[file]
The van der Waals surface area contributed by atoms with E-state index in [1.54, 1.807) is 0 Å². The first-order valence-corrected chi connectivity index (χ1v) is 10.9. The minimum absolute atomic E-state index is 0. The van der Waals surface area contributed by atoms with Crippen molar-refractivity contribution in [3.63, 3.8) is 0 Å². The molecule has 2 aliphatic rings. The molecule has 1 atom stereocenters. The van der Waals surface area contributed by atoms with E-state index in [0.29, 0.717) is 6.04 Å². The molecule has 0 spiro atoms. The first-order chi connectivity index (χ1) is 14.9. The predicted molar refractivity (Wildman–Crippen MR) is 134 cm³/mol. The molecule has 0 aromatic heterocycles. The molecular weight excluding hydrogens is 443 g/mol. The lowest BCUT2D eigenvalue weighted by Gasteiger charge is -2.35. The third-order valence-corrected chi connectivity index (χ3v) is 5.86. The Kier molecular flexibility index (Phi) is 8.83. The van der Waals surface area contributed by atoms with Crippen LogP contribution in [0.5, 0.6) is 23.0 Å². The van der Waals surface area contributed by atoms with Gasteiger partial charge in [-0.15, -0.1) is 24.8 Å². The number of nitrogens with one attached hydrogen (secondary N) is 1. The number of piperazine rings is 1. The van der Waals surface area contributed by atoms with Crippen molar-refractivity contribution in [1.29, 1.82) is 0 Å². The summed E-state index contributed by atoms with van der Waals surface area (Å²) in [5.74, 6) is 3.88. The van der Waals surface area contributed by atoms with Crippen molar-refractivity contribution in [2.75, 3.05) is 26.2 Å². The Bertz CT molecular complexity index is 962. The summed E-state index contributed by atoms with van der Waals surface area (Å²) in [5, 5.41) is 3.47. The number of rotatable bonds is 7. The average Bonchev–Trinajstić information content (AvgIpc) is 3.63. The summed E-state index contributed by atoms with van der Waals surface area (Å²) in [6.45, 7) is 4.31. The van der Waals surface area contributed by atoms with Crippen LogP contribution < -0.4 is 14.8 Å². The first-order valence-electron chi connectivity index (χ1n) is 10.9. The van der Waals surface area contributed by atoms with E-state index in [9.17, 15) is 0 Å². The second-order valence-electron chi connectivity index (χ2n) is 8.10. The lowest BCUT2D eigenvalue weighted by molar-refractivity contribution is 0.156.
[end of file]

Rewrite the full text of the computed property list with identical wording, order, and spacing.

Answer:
The van der Waals surface area contributed by atoms with E-state index in [1.54, 1.807) is 0 Å². The first-order valence-corrected chi connectivity index (χ1v) is 10.9. The minimum absolute atomic E-state index is 0. The van der Waals surface area contributed by atoms with Crippen molar-refractivity contribution in [3.63, 3.8) is 0 Å². The molecule has 2 aliphatic rings. The molecule has 1 atom stereocenters. The van der Waals surface area contributed by atoms with E-state index in [0.29, 0.717) is 6.04 Å². The molecule has 0 spiro atoms. The first-order chi connectivity index (χ1) is 14.9. The predicted molar refractivity (Wildman–Crippen MR) is 134 cm³/mol. The molecule has 0 aromatic heterocycles. The molecular weight excluding hydrogens is 443 g/mol. The lowest BCUT2D eigenvalue weighted by Gasteiger charge is -2.35. The third-order valence-corrected chi connectivity index (χ3v) is 5.86. The Kier molecular flexibility index (Phi) is 8.83. The van der Waals surface area contributed by atoms with Crippen LogP contribution in [0.5, 0.6) is 23.0 Å². The van der Waals surface area contributed by atoms with Gasteiger partial charge in [-0.15, -0.1) is 24.8 Å². The number of nitrogens with one attached hydrogen (secondary N) is 1. The number of piperazine rings is 1. The van der Waals surface area contributed by atoms with Crippen molar-refractivity contribution in [1.29, 1.82) is 0 Å². The summed E-state index contributed by atoms with van der Waals surface area (Å²) in [5.74, 6) is 3.88. The van der Waals surface area contributed by atoms with Crippen molar-refractivity contribution in [2.75, 3.05) is 26.2 Å². The Bertz CT molecular complexity index is 962. The summed E-state index contributed by atoms with van der Waals surface area (Å²) in [5, 5.41) is 3.47. The number of rotatable bonds is 7. The average Bonchev–Trinajstić information content (AvgIpc) is 3.63. The summed E-state index contributed by atoms with van der Waals surface area (Å²) in [6.45, 7) is 4.31. The van der Waals surface area contributed by atoms with Crippen LogP contribution < -0.4 is 14.8 Å². The first-order valence-electron chi connectivity index (χ1n) is 10.9. The van der Waals surface area contributed by atoms with E-state index in [9.17, 15) is 0 Å². The second-order valence-electron chi connectivity index (χ2n) is 8.10. The lowest BCUT2D eigenvalue weighted by molar-refractivity contribution is 0.156.